Transmediale this year seemed to be a routine affair, with no single exhibition, performance, or presentation standing out as a marker of the new media state of the art. Perhaps this absence speaks for itself, but with a background of economic malaise and impending war it comes as no surprise that the both the festival theme, “Play Global,” and latest takes in electronic art and culture practice looked a bit flat here. Only Peter Greenaway’s presentation of his new multi-perspectived movie/website/tv series/interactive DVD/book/exhibition Tulse Luper Suitcases seemed to generate much buzz. This was as much due to his engaging personal style as it was to the fact that big money (in experimental new media terms) was being spent to provide high production values and a strong cultural and media presense to ideas that have been common currency in interactive art practice for the last decade or more.

Other noteworthy Transmediale events:

- Writer David Toop read excerpts from an upcoming book about his travels to research, curate, and create sonic environments worldwide. Late in the reading he described a “crisis of memory” resulting from the ingestion of too much data, music, and other media stimulus. It wasn’t clear whether he intended his free-form writing style and the live soundscape mix that accompanied his talk to provoke its own crisis of memory, but it had that effect.

- “I Love You”, an exhibit on the history of computer viruses, reprised a show presented last year in Frankfurt. Featuring examples of code, screenshots of infected computers, and information about hacking practice, the show was engaging up to the point where you realized that it had been sponsored by a computer security firm that had their own promotional area set up as part of the exhibit.

- Also on the virus track Jodi‘s show, “INSTALL.EXE” at local gallery Büro Friedrich featured distressed operating systems and a series of games made for ancient ZX Spectrum computers (each of which holds a mighty 48k of memory and has their programs loaded by cassette). Though the press release said that the exhibition was an important step out of the “crisis of web art”, the show’s presentation didn’t do much to alter the usual format of screen-based work awkwardly deployed in a gallery setting. One was tempted to imagine it as an example of the “crisis of web art presentation”, though in fairness this problem has been around far too long to be called a crisis and Jodi’s usually savvy work could scarcely help but suffer when taken out of its normal internet context.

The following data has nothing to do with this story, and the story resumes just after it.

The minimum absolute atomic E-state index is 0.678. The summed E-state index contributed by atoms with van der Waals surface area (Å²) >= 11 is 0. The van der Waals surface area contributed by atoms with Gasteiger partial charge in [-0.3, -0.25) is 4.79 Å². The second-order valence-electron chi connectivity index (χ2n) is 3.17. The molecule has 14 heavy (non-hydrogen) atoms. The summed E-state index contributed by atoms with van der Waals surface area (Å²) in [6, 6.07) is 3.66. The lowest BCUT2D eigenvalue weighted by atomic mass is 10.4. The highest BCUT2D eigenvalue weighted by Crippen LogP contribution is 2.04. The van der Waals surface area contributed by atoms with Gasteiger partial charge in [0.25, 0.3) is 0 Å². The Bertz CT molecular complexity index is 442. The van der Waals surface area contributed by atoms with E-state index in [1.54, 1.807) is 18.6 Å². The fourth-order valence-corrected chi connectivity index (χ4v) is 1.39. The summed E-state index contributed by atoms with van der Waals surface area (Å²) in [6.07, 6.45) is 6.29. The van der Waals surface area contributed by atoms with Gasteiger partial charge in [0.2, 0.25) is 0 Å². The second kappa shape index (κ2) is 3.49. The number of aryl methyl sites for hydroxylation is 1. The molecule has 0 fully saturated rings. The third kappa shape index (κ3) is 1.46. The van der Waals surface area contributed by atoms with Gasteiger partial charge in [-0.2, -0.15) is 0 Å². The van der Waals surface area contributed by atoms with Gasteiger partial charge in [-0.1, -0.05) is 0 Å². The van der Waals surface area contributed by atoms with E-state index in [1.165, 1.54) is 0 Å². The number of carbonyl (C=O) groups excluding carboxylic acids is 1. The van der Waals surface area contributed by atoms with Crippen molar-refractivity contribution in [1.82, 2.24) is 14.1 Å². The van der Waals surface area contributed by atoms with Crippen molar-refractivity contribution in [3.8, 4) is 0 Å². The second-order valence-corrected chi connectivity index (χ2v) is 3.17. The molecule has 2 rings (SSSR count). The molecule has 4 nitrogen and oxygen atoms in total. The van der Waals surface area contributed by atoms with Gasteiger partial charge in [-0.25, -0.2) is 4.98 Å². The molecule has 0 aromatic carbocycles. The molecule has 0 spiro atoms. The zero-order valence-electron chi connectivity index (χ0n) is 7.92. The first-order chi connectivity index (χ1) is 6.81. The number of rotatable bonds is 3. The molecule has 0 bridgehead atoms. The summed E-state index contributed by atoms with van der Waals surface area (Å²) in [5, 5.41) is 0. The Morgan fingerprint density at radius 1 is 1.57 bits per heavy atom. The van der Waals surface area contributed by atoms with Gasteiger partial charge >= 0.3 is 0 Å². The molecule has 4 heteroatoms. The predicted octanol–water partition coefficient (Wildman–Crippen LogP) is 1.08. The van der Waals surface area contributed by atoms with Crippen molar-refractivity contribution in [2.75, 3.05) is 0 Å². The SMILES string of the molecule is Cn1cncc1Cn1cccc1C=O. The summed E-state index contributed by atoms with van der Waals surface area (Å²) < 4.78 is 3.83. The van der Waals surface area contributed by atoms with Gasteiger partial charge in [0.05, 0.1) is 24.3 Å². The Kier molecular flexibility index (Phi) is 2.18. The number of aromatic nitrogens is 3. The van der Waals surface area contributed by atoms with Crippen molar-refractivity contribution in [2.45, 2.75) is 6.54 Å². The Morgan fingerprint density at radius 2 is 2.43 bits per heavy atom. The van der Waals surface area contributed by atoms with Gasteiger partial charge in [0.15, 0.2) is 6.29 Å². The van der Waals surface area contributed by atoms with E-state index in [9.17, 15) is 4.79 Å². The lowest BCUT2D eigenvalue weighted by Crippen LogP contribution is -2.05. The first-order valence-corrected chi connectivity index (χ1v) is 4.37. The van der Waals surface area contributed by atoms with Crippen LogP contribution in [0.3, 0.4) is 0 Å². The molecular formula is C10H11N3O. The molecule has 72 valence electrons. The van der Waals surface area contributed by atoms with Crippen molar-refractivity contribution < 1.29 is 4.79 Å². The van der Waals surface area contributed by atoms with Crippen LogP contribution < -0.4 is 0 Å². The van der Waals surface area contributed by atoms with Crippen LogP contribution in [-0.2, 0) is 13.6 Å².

Elsewhere in Berlin Heike Baranowsky’s “American Skies” at Galerie Barbara Weiss features three videos of land and sky scenes from the United States: one in the California desert, one of a blimp slowly turning over Pasadena - its silhouette changing shapes in a hypnotizing ballet from oblong to disk and back again, and one of a flock of birds moving around a watertower in Illinois. The pieces all look sharp, but the latter piece, “Die Vögel” (The Birds) does have the misfortune to be shown at this time of year when the slowly lengthening days here encourage the perpetual crow population to circle hard into the sky in anticipation of spring. One must puzzle as to whom would pony up 12,000 euros for a DVD of the midwest birds when a much more wonderous version can be seen here at no cost during any snow-free dusk.

Caught at the Berlinale film festival, Joerg Siepmann’s “Golden Lemons” is a documentary about a two-week tour of an aging punk band, Hamburg’s Die Goldenen Zitronen, through the West Coast and Southwest a few months after September 11. Sharing the tour and tour bus with Grand Buffet, an unlikely rap duo who sing about things like finding a lost cat and their love of candy bars, and headliner Wesley Willis, a 350-pound schizophrenic black man whose songs sung over a programmed keyboard are as engaging and and oblique as he is, the German crew with their anti-capitalist messages and terse sound find themselves lost in numerous ways. As the grind of playing in small, sometimes hostile venues and staying at truckstops wears on, Die Goldenen Zitronen become increasingly puzzled by and alienated from both their immediate surroundings and the culture that they are traveling through. At one point an electronic billboard over one truckstop promises temporary relief consisting of “Showers, ATM, Time,” but here these things seem like nothing more than devices to enable a portable exile. Though Grand Buffet seem aware of their limited shelf life and Willis knows he will always be an outsider, they at least can navigate through the travel and gigs and boredom without letting it get to them. The Zitronen have no such luck. “Do you believe in rock and roll?”, the group asks at the beginning of every concert, “Well we don’t.” A portrait of displacement on numerous levels, I can scarcely remember a film that presents so many different kinds of malaise concurrently.

- Ed Osborn [Monday, February 10th, 2003]


From the editors